Home News New Report Finds Helmet Testing And Awareness Key To Curbing Motorcycle Deaths

New Report Finds Helmet Testing And Awareness Key To Curbing Motorcycle Deaths

The report was released by the Kenya National Helmet Coalition

by Isaac Odhiambo Snr
0 comment

A new report by the Kenyan National Helmet Wearing Coalition has emphasized the pivotal role of helmets testing and awareness in curbing motorcycle deaths.

The report made note of the rising role of motorcycles in Kenya’s economy but added that it was coming at a cost too high hence the need for helmets testing and awareness noting that registered motorcycles have risen to 2.2 million in Kenya, making 22 million journeys, with fares totaling US$100 million being made daily. The personal and economic cost, however, is high, and motorcycle users made up 35% of all Kenyan road deaths in 2023 (NPS, 2024), with low helmet prevalence and quality being a major issue.

The Director General of Kenya’s National Transport Safety Authority, NTSA, Mr. George Njao bemoaned the sad high personal costs associated with the fast-rising motorcycle industry while also making a case for better helmets awareness and use.

“In Kenya trauma in form of musculoskeletal and head injuries are most common injuries because of motorcycle related crashes. Motor cyclists are particularly vulnerable because they have limited protective equipment that could prevent major traumas in the event of a crash. Despite the burden of the problem, the vice has not received adequate attention due to unavailability of local reliable data. Based on the report being released today it is evident that riders face significant risks due to the absence of appropriate helmets. We require helmets that meet international standards, and we will work together with all relevant stakeholders to ensure the safety of our motorcyclists.  We welcome these findings, and it will go a long way in supporting the Government in coming up with evidence-based interventions including the establishment of helmet testing centers.” Mr Njao observed.

According to the report, the setting up of a helmet testing facility to strengthen the enforcement of the Kenyan helmet standard is at the center of the bid to arrest motorcycle deaths and merits support. The report further noted that:

  • Just 15% of pillion passengers and 63% of riders in Nairobi wear helmets;
  • Head injuries make up over a third of treated motorcycle injuries;
  • The mean hospital stay for a motorcycle crash victim is 18 days, and 28% spend more than three weeks in hospital.
  • Hospital costs for motorcycle crashes can be up to 4.5 times the annual salary of boda boda riders.

High-risk roads in Nairobi saw just 63% of boda boda drivers and 15% of pillion passengers wearing helmets. Research has shown that a motorcycle helmet can reduce the risk of death by 42 per cent and the risk of head injury by 69 per cent in a crash (UNECE, 2016). Head injuries are the leading cause of hospital admission and make up more than one-third of all injuries (35%), according to the analysis of hospital records from two hospitals in Nairobi.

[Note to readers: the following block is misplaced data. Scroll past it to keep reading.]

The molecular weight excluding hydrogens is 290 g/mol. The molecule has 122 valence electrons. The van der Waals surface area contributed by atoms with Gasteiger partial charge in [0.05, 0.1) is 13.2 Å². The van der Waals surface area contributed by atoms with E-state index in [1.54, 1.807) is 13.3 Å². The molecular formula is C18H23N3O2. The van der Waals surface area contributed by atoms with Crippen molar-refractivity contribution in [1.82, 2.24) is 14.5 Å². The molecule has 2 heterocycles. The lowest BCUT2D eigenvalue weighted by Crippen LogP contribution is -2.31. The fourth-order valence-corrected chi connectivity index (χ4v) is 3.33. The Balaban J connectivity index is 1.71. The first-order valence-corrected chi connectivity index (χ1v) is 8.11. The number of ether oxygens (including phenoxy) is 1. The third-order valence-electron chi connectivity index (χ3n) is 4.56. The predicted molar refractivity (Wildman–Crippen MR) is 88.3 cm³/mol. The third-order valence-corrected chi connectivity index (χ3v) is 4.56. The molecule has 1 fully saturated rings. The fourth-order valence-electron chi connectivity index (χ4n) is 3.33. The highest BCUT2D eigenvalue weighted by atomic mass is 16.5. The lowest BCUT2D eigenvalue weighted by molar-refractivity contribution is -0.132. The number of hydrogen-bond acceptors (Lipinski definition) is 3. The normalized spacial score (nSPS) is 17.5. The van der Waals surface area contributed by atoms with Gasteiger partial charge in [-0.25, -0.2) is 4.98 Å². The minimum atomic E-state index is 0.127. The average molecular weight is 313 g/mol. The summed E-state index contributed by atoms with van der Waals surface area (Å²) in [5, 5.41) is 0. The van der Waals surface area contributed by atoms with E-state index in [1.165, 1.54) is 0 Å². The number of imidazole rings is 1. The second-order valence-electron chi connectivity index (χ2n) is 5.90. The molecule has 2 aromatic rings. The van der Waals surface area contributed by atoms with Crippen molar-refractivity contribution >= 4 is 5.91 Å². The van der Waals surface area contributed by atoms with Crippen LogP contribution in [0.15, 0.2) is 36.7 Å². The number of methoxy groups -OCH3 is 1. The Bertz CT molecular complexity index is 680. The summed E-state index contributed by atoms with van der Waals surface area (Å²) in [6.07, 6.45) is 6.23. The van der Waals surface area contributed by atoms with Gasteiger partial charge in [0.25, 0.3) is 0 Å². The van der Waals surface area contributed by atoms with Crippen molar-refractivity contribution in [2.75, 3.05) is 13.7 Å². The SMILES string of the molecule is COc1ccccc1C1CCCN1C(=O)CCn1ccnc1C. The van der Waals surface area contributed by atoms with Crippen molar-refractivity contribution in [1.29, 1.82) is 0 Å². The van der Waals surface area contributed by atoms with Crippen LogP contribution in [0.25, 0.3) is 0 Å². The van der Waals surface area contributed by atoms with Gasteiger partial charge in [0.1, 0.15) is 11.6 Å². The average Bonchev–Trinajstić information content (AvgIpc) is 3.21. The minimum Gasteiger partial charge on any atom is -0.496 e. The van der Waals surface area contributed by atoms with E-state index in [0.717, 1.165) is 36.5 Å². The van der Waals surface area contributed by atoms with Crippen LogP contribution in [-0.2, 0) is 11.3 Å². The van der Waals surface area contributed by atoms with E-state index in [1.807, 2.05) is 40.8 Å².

Almost 1,000 individuals were treated for motorcycle crash injuries in just an 18-month period, where the mean stay was 18 days, and 28% of patients stayed more than three weeks. Most victims aged below 35, with boda boda drivers (62%) more frequently injured than pillion passengers. Six per cent of patients died during treatment. However, roadside deaths are not recorded by hospitals, and wider data is limited.

According to the report, most boda boda drivers reported wearing helmets but had a mixed understanding of helmet safety and the role of helmet standards. Only 14% of drivers were confident that they were wearing quality helmets. Compliance on helmets wearing was mainly focused on enforcement rather than personal safety, further urging the need for a road awareness campaign.

The report identifies a lack of public awareness around helmet safety and standards and leads to a series of recommendations to rectify the scenario. These are:

  • Strengthen data collection, which is a significant constraint to determining the scale of the current problem;
  • Greater awareness around helmet safety;
  • More financial and political investment towards prioritizing helmet compliance and
  • The establishment of a helmet testing laboratory, the first in East Africa, to address substandard helmets which fail to protect drivers from serious injury.

Dr Gladys Nyachieo, the report’s principal investigator took note of the monstrous medical cots associated with motorcycle accidents and advocated for preventative methods.

“Medical costs from motorcycle crash injuries have adverse effects on the lives of those affected and the community at large in the short- and the long-term. There is a need for more enforcement of existing legislation and helmet standards for safety for pillion and operators. Let all stakeholders commit to creating safer roads and safer helmets for all users.  This report is clear on the suffering and disruptions that occur due to effects of motorcycle crashes.” She noted.

You may also like